Jan 242014

A Federal Government report on compliance by insolvency practitioners who work in the field of personal bankruptcy and insolvency, and are governed under the Bankruptcy Act 1966, was released on 16 January 2014. The 29 page report, published by Australian Financial Security Authority (AFSA), is titled

“Personal insolvency practitioners compliance report 2012-13”.

The phrase “personal insolvency practitioners” refers to Registered Trustees in Bankruptcy and Registered Debt Agreement Administrators.

A list of the CONTENTS is published below. For a copy of the report (PDF) CLICK HERE.



Jan 142014

On the Insolvency Interface blog site menu

I have created a directory facility for insolvency practitioners, lawyers and other consultants that provide specialist insolvency and recovery services (corporate and personal) to list their names and contact details.  This facility is available free of charge and obligation free until 30 June 2014.

Just click on the menu item “Insolvency & Recovery Services Directory” (above).

Then on “Submit a Listing”, and follow the prompts.  You will be asked to enter your category of service, business name, location, phone number, and a description of your services.  You can also supply certain other information if you like, such as your web site address.

Visitors will be able search the directory by business name, category of service, location, etc.

Peter Keenan 14/1/2014

Jan 102014

Encouraging news.  According to an article published on insolvencynews.com on 9 January 2014, the United Kingdom insolvency authority has banned the directors of two unrelated companies from acting as company directors for failing to maintain adequate accounting records:

“The directors of two unrelated companies have been banned from acting as company directors for failing to maintain adequate accounting records.

The disqualifications, which followed investigations by The (UK) Insolvency Service, were handed to Bradley Carter of Dr Spafish Limited, and Alan Coffey of Datadesk Computer Services Limited.

Carter, whose company offered fish pedicures and also sold franchises, was banned for seven years. Spafish began trading in August 2010 and went into liquidation on 28 November 2011, owing £788,968 to creditors.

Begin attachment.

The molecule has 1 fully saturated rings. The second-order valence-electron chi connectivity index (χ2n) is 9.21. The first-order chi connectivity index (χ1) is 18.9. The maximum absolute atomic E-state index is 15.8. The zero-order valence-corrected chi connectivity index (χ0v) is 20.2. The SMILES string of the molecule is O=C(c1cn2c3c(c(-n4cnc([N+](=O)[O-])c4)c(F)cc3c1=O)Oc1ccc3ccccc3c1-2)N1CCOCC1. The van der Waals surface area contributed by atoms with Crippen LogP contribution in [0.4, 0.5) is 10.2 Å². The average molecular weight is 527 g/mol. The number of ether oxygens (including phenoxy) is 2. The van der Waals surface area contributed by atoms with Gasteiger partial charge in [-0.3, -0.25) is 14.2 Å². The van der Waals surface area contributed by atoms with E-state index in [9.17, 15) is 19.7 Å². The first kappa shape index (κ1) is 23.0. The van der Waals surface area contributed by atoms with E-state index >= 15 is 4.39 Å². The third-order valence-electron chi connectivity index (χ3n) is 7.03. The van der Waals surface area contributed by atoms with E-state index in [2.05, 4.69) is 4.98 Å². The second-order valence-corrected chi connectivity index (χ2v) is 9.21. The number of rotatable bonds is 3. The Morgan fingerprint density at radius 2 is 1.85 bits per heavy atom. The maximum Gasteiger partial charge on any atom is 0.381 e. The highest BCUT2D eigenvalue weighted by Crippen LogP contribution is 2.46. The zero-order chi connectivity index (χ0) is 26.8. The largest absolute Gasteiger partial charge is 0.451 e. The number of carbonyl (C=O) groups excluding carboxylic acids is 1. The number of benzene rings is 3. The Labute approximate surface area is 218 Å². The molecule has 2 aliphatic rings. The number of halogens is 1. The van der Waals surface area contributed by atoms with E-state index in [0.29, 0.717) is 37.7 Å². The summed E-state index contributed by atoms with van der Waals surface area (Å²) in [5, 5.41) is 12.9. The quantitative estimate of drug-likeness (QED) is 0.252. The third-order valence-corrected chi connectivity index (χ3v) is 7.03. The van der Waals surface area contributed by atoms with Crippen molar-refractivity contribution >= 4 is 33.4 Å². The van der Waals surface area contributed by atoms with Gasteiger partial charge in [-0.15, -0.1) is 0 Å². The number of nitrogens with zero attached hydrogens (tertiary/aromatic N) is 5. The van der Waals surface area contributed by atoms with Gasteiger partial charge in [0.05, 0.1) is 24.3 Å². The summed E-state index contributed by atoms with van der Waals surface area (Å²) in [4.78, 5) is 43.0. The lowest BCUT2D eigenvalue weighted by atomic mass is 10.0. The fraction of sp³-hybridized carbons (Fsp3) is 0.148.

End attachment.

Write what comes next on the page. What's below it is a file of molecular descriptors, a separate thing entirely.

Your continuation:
The investigation found that due to the lack of available accounting records, it was unable to determine the company’s turnover, who benefitted from cheques and cash worth £181,953 withdrawn from the company’s bank account, and what happened to £68,100 received as part payments for franchise.

Neither was it possible for the investigation to determine the full extent of losses incurred by customers or who these customers were.

Mark Bruce, a chief examiner at The Insolvency Service said: “Company directors must keep sufficient financial records that show and explain the company’s transactions.

“This director failed to do this and there remain a large number of unexplained transactions, representing significant amounts, over the company’s trading period.”

Coffery of Datadesk Computer Services, which operated as supplier of office and technology equipment, was also disqualified for seven years, at Airdrie Sheriff Court in Scotland.

The investigation found that the lack of proper accounting records meant it was not possible to verify if £312,266 paid out of the bank account was for the benefit of the company.

This included over £123,141 paid to a company which holds petroleum exploration and extraction rights in Sierra Leone, West Africa and £26,000 paid for the purchase of coffee and related products. In addition, there were unexplained cheque payments totalling £79,038.

The company entered liquidation on 3 February 2012.

Robert Clarke, head of insolvent investigations north, at The Insolvency Service, said: “The lack of records in this case made it impossible to determine whether there was other, more serious, misconduct at Datadesk and that is reflected in the lengthy period of disqualification.”

Jan 092014

It’s been announced today that from January 2014 the Insolvency Practitioners Association of Australia (IPAA) will be known as the Australian Restructuring, Insolvency & Turnaround Association (ARITA), and that from February 2014 the CEO of the association will be John Winter, former head of a professional association of accountants and a person with “an extensive background in media”.

In a notice to members, Denise North, current CEO of IPAA/ARITA, said she was “delighted to report that our new name and brand are now in place” and invited members to visit the association at arita.com.au

ARITA is being described as “the peak professional body in Australia for company liquidators, bankruptcy trustees, lawyers, financiers and academics involved in restructuring, insolvency and turnaround activity. It provides advice and assistance to its members on insolvency law and practice, gives advice to government on law reform, and generally represents the interests of those in the insolvency profession.”

John Winter’s career and specialities are detailed on his LinkedIn page.